You may think that eating a healthy, varied and balanced diet is only important for people who are trying to lose weight. But in fact, the idea of a healthy mind in a healthy body only makes sense when we understand that everything we eat affects not only our physical health, but our mood as well! We are not going to pretend that all your problems will magically go away if you eat properly, but it is good to be aware of the effects that certain bad habits can have on anxiety and depression. Diet can also contribute to feelings of fatigue, a lack of motivation, feeling down in the dumps or just feeling blue for no apparent reason.
1) Being too dependent on caffeine
It may seem strange when we consider that for many people, coffee is the engine that keeps them running, and helps them stay alert and functioning all day long. But caffeine can have harmful effects on the brain. By regularly drinking too much, the body turns coffee (or tea) into a fundamental requirement, without which your levels of serotonin drop to even lower than they were before. This causes anxiety, irritability and concentration difficulties.
2) Too much sugar
We consume an average of 200 g of sugar every day. Sugary drinks (sodas, fruit juices, etc.) and sweet foods are obviously bad for your health. But not only that! Sugar influences the levels of serotonin in your body. Serotonin is a crucial neurotransmitter which is linked to mood, emotions, sleep and even sexuality. Low levels of serotonin can lead to serious problems such as bulimia, aggression, depression and even suicidal tendencies.
Many people see alcohol as an anti-depressant. We drink a few glasses without thinking too much about what it does to us, but whether we have a hangover or not, it is not without consequences. Alcohol in fact works as a stimulant which suppresses glutamates (neurotransmitters) and at the same time, it inhibits the immune system. This explains why our actions, speech and thoughts are often slowed down. The more we drink, the more we feel the effects, and this is why certain people become aggressive and impulsive after drinking. Alcohol has a damaging effect on your mental health.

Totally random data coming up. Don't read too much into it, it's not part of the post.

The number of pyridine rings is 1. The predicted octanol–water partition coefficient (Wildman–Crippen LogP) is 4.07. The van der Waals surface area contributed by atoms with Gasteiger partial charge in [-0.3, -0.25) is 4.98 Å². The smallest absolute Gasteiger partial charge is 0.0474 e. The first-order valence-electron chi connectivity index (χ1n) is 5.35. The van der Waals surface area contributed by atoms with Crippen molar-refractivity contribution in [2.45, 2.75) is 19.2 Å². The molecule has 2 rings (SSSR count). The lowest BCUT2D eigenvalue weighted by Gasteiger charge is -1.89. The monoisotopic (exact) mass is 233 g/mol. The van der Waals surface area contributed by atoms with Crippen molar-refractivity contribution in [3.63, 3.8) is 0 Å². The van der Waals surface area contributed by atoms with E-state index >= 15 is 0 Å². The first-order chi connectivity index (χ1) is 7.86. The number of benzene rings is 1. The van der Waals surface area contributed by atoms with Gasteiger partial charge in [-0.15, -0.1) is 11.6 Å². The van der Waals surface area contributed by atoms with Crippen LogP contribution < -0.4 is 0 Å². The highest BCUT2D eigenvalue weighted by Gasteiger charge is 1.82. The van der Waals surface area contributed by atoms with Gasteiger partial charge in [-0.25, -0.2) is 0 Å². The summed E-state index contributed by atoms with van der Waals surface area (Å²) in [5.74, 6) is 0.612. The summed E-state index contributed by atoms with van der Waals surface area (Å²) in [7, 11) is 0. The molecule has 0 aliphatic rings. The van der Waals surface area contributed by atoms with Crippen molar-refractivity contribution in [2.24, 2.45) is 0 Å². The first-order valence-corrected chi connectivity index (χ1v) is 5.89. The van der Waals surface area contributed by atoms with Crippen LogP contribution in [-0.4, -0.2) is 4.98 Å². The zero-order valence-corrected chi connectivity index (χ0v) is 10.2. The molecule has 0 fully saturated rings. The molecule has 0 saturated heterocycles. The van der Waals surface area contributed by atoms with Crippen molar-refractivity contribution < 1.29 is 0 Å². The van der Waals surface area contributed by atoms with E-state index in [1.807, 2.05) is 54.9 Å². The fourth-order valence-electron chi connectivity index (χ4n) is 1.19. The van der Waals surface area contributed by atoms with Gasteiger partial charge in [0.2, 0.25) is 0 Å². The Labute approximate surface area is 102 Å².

4) Eating too much fried food
Little fried treats may well boost morale in the moment (never underestimate the power of a bag of chips!), but the negative effects aren’t long being felt. And if you are in the habit of eating such foods, it may be because you are unaware of how harmful they are. They are cooked with hydrogenated oils and contain trans fats which do your body and your figure no good, as well as affecting your mental state. They can be linked to a certain extent with some depressive states.
5) Going too heavy on the salt
We find salt in many processed foods that we can buy in the supermarket, but also in our own kitchens. It can lead to numerous problems, particularly cardiac problems, but it isn’t only your physical health that is affected. Other problems can develop due to excess salt: depression, fatigue, feelings of frustration, hostility and feelings of resentment. Keep this in mind and monitor the amount of salt in your diet. In order to limit your intake, you can try a few tips such as those we shared with you in this article.
6) Skipping breakfast
Are you sick of hearing people telling you that breakfast is the most important meal of the day? This is sure to be the case for people who like to get out the door quickly in the mornings, or who have difficulties digesting a breakfast. But skipping breakfast can reduce your cerebral functions… How better to start the day on a bad note! Your brain has to work and needs energy in order to be able to do so. If you suffer from periods of chronic depression, your brain needs all the energy it can get to help you keep your head above water. To stay in shape both physically and mentally, don’t neglect your breakfast!